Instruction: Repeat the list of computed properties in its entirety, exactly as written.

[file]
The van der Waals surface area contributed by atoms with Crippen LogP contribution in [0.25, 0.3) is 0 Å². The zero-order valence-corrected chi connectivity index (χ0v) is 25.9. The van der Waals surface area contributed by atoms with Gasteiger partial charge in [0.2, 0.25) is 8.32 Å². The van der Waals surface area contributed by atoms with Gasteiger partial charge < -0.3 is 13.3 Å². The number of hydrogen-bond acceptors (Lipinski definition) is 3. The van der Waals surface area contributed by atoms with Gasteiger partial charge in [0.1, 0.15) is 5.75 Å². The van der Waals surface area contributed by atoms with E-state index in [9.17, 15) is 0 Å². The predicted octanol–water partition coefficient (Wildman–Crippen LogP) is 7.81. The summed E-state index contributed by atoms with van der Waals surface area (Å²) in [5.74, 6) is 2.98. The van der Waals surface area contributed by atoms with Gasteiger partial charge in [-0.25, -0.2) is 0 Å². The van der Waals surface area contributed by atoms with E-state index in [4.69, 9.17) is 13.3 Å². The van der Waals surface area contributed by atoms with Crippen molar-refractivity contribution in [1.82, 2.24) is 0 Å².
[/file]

The van der Waals surface area contributed by atoms with Crippen LogP contribution in [0.25, 0.3) is 0 Å². The zero-order valence-corrected chi connectivity index (χ0v) is 25.9. The van der Waals surface area contributed by atoms with Gasteiger partial charge in [0.2, 0.25) is 8.32 Å². The van der Waals surface area contributed by atoms with Gasteiger partial charge < -0.3 is 13.3 Å². The number of hydrogen-bond acceptors (Lipinski definition) is 3. The van der Waals surface area contributed by atoms with Gasteiger partial charge in [0.1, 0.15) is 5.75 Å². The van der Waals surface area contributed by atoms with E-state index in [9.17, 15) is 0 Å². The predicted octanol–water partition coefficient (Wildman–Crippen LogP) is 7.81. The summed E-state index contributed by atoms with van der Waals surface area (Å²) in [5.74, 6) is 2.98. The van der Waals surface area contributed by atoms with Gasteiger partial charge in [-0.25, -0.2) is 0 Å². The van der Waals surface area contributed by atoms with E-state index in [4.69, 9.17) is 13.3 Å². The van der Waals surface area contributed by atoms with Crippen molar-refractivity contribution in [1.82, 2.24) is 0 Å².